If you are a runner or an endurance athlete I am sure that you have heard that incorporating some strength training on off days can go a long way in not only preventing injury, but also increasing strength and making you faster. Making a long story short, this is true! However, most runners still struggle to make time for strength training.
I get it, if you are a runner you enjoy running. Also, it is hard to wrap your head around that taking some time to do something other than running may actually help your running performance. There is not only plenty of anecdotal evidence pointing to runners benefiting from strength training but also an abundance of proven scientific evidence.
Many studies show the anaerobic training (strength training) can improve low-intensity exercise endurance (i.e., running for a long time). One study in particular 1 demonstrated that there were improvements in performance of highly trained runners as a result of concurrent endurance, resistance, and plyometric training. The study found that after 12 weeks of the combination training there was NO reduction in VO2 max (no one’s cardiovascular performance suffered). The best part of the study was that the athletes that trained running, resistance exercise, and plyometrics had improved strength, peak running velocity, AND they had a better 3 km time trial than endurance training alone. That’s right, the runners that dialed back their running and added some strength training actually became faster and stronger than the athletes that only practiced running. That’s pretty sweet, and it is just one of many studies that show similar results.
I always recommend runners and endurance athletes take some time to get stronger. It is much easier to convince them once they realize their endurance performance is actually improving!
Now if you’re a runner or an endurance athlete and thinking at this point that you want to start strength training you might still struggle with knowing what to start with. Let’s break down some of my go to exercises for runners. This isn’t a comprehensive list and it also does not address specific injuries or patterns that differs between athletes. However, runners are strikingly similar in a lot of ways, meaning they are deficient in similar areas. By targeting these big bang for your buck exercises on your off days you will get some serious benefit. Benefits range from injury reduction, increased strength, and increased speed. Here are my top 3 areas and exercises to target for runners that will help running performance.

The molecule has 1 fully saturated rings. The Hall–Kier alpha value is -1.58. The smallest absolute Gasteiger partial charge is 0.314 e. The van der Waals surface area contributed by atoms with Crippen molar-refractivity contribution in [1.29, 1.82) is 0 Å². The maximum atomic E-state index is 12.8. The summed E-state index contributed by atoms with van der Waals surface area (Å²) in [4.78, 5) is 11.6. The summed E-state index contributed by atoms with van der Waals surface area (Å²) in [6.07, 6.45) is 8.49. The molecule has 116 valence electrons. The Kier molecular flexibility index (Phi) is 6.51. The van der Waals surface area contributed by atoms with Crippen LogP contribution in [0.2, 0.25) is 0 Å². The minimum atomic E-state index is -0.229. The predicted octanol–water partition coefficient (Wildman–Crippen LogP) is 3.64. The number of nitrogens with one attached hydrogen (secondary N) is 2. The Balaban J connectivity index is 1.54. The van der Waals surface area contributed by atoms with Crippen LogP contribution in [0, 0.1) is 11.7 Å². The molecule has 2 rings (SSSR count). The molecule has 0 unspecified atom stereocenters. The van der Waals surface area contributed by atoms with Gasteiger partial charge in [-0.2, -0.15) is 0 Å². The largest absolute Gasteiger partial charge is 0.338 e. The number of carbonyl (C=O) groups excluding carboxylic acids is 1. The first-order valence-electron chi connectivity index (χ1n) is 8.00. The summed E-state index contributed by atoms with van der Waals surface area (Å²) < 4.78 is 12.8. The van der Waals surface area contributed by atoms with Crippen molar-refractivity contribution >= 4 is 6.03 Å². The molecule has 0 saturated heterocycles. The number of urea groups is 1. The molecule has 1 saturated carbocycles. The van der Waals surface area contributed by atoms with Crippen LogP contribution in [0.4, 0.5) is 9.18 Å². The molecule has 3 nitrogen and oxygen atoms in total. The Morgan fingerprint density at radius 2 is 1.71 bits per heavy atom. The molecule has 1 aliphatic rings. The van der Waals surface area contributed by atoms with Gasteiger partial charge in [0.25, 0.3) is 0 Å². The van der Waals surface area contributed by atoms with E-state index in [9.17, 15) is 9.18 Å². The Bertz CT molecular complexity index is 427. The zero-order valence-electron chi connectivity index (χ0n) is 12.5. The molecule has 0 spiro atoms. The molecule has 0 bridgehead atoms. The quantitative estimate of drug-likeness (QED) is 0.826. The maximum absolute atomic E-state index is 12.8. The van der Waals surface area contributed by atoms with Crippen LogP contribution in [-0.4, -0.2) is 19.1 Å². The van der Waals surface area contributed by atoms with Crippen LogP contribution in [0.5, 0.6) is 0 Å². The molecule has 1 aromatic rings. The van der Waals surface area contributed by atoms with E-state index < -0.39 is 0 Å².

1. Work the back side with a glute bridge or kettlebell swings: I’m not going to dive into a boring anatomy lesson. But to keep it brief; the gluteal muscles (i.e., your back side) are truly the engine that propels you forward. Hip extension performed by these muscles is vital to performance. The problem is most of the time we sit on our glutes a lot more than we use them as engines. If you can engage or glutes properly and use them properly than you won’t be a runner leaving power on the table.
2. Work the posture muscles to create efficiency: Okay so we addressed the engine. Now let’s think about fuel economy. When we have a poor posture, not only is it harder to engage or power generators (glutes) but for lack of a better term there is going to be energy leaks. If you watch elite marathoners they make it look easy. Even in the last few kilometers of a race their stride looks as if it is effortlessly generating power. But you just have to at the look of agony on their face to realize that this is definitely NOT effortless….BUT their last few kilometers were faster than their first. How did they do that? They were economical in their strides in the fact that no wasted energy was leaked through bad posture. Stay tuned for my next article for my favourite postural exercises for running performance….(and performance in everyday life, because let’s face it, we all have been told to straighten up before)
3. Add some agility work to become a more resilient athlete: Running is a pure sagittal plane sport (meaning you are always running straight for the finish line). Additionally, the tempo and cadence (speed and step rate) rarely change for long distances. So as a runner your body adapts and for the most part gets very strong to this predictable pattern. Unfortunately, once a runner has to run up a hill, down a hill, is forced change directions, or even speeds up for the finish line injuries tend to ensue. Oftentimes, runners that only run one direction around a track or the a sidewalk will sustain injuries on one side of the body.
Adding some agility and plyometric work will break up this monotonous pattern and it can be done as a warm up before runs or on separate days. Plyometrics creates more athleticism to handle those extra climbs or sprints to the finish.
Add these three techniques to your warm up or off day to become a better runner. Stay tuned for my next few posts where I will be posting videos of all my favourite exercises for runners.
Sedano, S, Marin, PJ, Cuadrado, G, and Redondo, JC. Concurrent training in elite male runners: The influence of strength versus muscular endurance training on performance outcomes. J Strength Cond Res 27:2433-2443, 2013